Sarasota Orchestra stirs musical passions

Bradenton Herald – Years before Bradenton resident John Miller became a refined double bass player for the Sarasota Orchestra, he was a rocker.

For a heavy metal band.

He had the big hair. Yelled lyrics. Strummed an electric guitar. The whole shebang.

“It was quite a transition,” Miller said, looking back to that time in high school.

The 43-year-old’s love for rock music took him on an unexpected path. It’s a path the musician will share with audiences during Sarasota Orchestra’s season concert opener, “Portraits in Passion,” 8 p.m. Saturday at the Sarasota Opera House.

The concert will spotlight the influences of five orchestra members through video segments that show how their love for music grew through mentors.

Miller is thrilled to be one of the featured artists in the program. He will perform a solo, too. Double bass players don’t usually get that type of star treatment, he said.

His passion for music began during the formation of his heavy metal garage band. His twin brother took guitar lessons and one of their best friends was a drummer. So naturally, the brother and the best friend turned to Miller as their future electric bass player.

By junior year of high school, Miller had aspirations of being a rock star. The plan was to head to California from Virginia to make it to the big time. But first, he wanted to get a college degree in music.

He discovered universities don’t give degrees in electric bass, though.

Miller decided to learn the string bass instead. The next day, the would-be heavy metal superstar was at his high school’s string department asking for help.

“They kind of laughed, but they let me in,” Miller said.

He auditioned at James Madison University with very few lessons under his belt, and got accepted.

His college music professors had a profound influence on him.

During college, he attended a summer music festival in New York with members of the city’s Metropolitan Orchestra and faculty members from Juilliard. Miller was awestruck. It was his first experience with an outstanding orchestra.

Miller’s musicality has matured since then. As a youth, the raw energy of music attracted him. But as he got older, he grew to cherish the ability of expression in classical music.

“You can have that power, you can have that energy,” he said. “But then, you can have these moments of sheer beauty and sensitivity.”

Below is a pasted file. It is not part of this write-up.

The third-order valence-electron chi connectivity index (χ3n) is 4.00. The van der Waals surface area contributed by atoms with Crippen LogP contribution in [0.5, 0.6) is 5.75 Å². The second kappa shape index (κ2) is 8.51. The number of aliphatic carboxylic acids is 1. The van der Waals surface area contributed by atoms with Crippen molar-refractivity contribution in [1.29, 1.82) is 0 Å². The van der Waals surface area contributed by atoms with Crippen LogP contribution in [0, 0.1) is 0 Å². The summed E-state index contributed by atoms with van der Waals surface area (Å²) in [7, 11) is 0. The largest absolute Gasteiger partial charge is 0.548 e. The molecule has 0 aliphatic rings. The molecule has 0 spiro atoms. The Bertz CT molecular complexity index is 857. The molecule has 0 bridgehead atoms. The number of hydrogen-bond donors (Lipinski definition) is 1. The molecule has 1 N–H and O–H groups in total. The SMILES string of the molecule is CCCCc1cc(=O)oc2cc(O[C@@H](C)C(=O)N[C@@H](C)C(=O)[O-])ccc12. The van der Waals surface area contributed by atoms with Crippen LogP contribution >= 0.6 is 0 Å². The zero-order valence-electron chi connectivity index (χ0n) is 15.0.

During Saturday’s concert, Miller will play Giovanni Bottesini’s “Grand duo concertante.” He calls it a virtuosic showpiece that brings the double base’s music into the forefront of the symphony.

Other featured orchestra members for the evening are flutist Betsy Hudson Traba, Jay Hunsberger on tuba, percussionist Keith Carrick and concertmaster Jennifer Best.

Conductor Leif Bjaland said these artists and other members of the orchestra were so touched by music that it was impossible for them to go into any other career direction.

“This passion, this calling if you will, is at the center for what this concert is all about,” said Bjaland, who couldn’t escape his musical destiny either. “Being a musician is so much more than a job.”

The conductor, who always had melodies running through his mind as a child, wants to keep the passion of music alive in the area, especially in light of budget cuts the Sarasota Orchestra made last week. It has cancelled its 2010 Sarasota Music Festival, Valentine Pops and Southern Serenade series. Orchestra staff have taken a cut in pay and slashed a few other programs.

But it is still going into the season strong when it comes to music.

“The process, the act of making music is of such tremendous positive benefits,” Bjaland said. “It’s such a positive force. An optimistic, joyful activity in terms of the people who are actually creating it and those who are listening to it. It’s invigorating.”

With that in mind, Bjaland said the orchestra sees itself as mentors for the next generation.

published Sept. 10, 2009

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